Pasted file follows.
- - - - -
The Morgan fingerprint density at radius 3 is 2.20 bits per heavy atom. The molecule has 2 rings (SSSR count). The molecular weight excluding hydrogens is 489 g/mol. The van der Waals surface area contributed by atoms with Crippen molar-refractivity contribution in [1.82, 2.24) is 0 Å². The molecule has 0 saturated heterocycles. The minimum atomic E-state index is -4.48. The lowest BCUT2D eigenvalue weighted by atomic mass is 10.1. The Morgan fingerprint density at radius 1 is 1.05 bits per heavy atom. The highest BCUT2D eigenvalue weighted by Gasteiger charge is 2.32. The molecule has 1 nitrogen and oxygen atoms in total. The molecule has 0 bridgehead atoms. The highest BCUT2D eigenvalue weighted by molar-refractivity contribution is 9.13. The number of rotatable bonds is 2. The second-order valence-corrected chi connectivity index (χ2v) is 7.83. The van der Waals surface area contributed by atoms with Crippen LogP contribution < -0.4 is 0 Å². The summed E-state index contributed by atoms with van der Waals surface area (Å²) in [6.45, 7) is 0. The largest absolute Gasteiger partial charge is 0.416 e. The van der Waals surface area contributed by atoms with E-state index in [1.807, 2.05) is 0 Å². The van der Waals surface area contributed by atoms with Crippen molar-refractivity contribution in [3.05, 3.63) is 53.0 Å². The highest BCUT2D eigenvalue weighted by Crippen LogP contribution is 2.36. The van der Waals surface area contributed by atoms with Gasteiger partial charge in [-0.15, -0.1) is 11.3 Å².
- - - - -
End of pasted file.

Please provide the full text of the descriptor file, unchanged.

The Morgan fingerprint density at radius 3 is 2.20 bits per heavy atom. The molecule has 2 rings (SSSR count). The molecular weight excluding hydrogens is 489 g/mol. The van der Waals surface area contributed by atoms with Crippen molar-refractivity contribution in [1.82, 2.24) is 0 Å². The molecule has 0 saturated heterocycles. The minimum atomic E-state index is -4.48. The lowest BCUT2D eigenvalue weighted by atomic mass is 10.1. The Morgan fingerprint density at radius 1 is 1.05 bits per heavy atom. The highest BCUT2D eigenvalue weighted by Gasteiger charge is 2.32. The molecule has 1 nitrogen and oxygen atoms in total. The molecule has 0 bridgehead atoms. The highest BCUT2D eigenvalue weighted by molar-refractivity contribution is 9.13. The number of rotatable bonds is 2. The second-order valence-corrected chi connectivity index (χ2v) is 7.83. The van der Waals surface area contributed by atoms with Crippen LogP contribution < -0.4 is 0 Å². The summed E-state index contributed by atoms with van der Waals surface area (Å²) in [6.45, 7) is 0. The largest absolute Gasteiger partial charge is 0.416 e. The van der Waals surface area contributed by atoms with E-state index in [1.807, 2.05) is 0 Å². The van der Waals surface area contributed by atoms with Crippen molar-refractivity contribution in [3.05, 3.63) is 53.0 Å². The highest BCUT2D eigenvalue weighted by Crippen LogP contribution is 2.36. The van der Waals surface area contributed by atoms with Gasteiger partial charge in [-0.15, -0.1) is 11.3 Å².